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Beneficial to do test installs in a VM vs. installing on a HDD?


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7 replies to this topic

#1
E-66

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I'm playing around with NTLite and some other 'slimming' tools, trying to tweak a future unattended Win 7 install.  Much like I did when I was trying to slim down XP with nLite, after each session of tweaks and adjustments, I'm installing the new source to a spare HDD to see if I like the results.  

The other day I read (not here) that it was suggested to do 'test installs' in a VM.  I know nothing about using VMs, so my question is, why?  Could someone explain the benefit of doing the install in a VM vs. a HDD?

Is it speed?  Currently I'm tranferring my tweaked source to a USB 2.0 drive, which takes 4+ minutes.  Installing from USB then takes about 8 minutes.  Would it be more efficient time-wise to do this with a VM?  If not, what is the VM advantage?

 

Thanks.




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#2
submix8c

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Well...

I'm installing the new source to a spare HDD to see if I like the results.
That's one way to do it. Pretty much the same as doing it in a VM, the idea being the same. Leaves your functional running OS intact while testing your created Install.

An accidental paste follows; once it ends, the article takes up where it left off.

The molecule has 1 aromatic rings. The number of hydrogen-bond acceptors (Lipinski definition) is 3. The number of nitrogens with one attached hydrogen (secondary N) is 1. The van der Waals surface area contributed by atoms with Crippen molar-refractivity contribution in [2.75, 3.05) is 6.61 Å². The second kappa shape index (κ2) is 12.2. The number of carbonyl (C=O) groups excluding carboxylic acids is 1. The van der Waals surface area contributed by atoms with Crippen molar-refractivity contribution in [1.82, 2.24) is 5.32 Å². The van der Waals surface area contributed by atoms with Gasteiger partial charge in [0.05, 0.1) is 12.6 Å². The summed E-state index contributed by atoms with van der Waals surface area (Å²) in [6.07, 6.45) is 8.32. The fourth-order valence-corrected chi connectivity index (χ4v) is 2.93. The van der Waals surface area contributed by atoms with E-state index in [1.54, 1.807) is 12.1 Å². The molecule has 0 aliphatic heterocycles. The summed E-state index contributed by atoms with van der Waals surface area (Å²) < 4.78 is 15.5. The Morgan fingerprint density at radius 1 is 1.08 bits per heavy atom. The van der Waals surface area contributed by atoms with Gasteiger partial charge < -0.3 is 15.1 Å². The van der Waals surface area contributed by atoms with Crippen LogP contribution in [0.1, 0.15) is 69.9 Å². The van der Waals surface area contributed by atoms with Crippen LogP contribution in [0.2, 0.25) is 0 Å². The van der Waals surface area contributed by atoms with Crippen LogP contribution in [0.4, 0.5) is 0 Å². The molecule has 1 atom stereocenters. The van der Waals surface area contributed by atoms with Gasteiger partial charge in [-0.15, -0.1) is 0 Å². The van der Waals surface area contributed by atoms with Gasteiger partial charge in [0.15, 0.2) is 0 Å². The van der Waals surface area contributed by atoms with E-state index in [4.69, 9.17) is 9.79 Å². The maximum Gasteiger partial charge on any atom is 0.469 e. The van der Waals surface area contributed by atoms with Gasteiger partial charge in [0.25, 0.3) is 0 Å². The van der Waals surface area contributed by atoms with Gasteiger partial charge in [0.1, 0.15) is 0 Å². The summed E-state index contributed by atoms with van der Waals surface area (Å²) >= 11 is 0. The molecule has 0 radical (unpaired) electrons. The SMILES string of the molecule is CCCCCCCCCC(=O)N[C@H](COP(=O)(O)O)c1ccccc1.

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#3
E-66

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So the only reason to install in a VM is if you don't have an extra HDD or partition available?

 

What about my speed question?  How quick would it be to install in a VM vs. a HDD?



#4
submix8c

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Slower. It does it via a Software Interface. However, using an ISO instead of VM-Attached USB or Physical CD, it will be much faster (HDD speed), kind of like copying Install to a pre-formatted HDD and running it from there instead. Still, the Interface will cause some delay in speed.

 

Try googling for VM's or "Virtual Machines". You'll get the skinny directly from the Vendors. Each have different capabilities and many are free, including the one supplied with/for Windows7.

 

Odd that you ask that here when the WWW is rife with this information. Do some research and if you don't understand then we can expand on it.


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#5
Tripredacus

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It seems most people use VMs to test because they are easier to set up than physical systems. Also a lot of people don't seem to have access to other computers they can just reinstall an OS on all the time. So I think that it is common due to its ease of use.
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#6
Acheron

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Another benefit of using a VM is that you don't need to set up a secondary machine to test on.

 

While installing the OS you can continue using your system like you would normally.

 

The 15 minutes you now spend installing your system for each test build can be used more efficient by installing the OS in the background on your running system.


Edited by Acheron, 04 February 2016 - 08:47 AM.

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#7
E-66

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Thanks for the input, everyone.



#8
aviv00

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Install on vmware or hyper can use ramdisk as hdd save time and wear on ssd hdd




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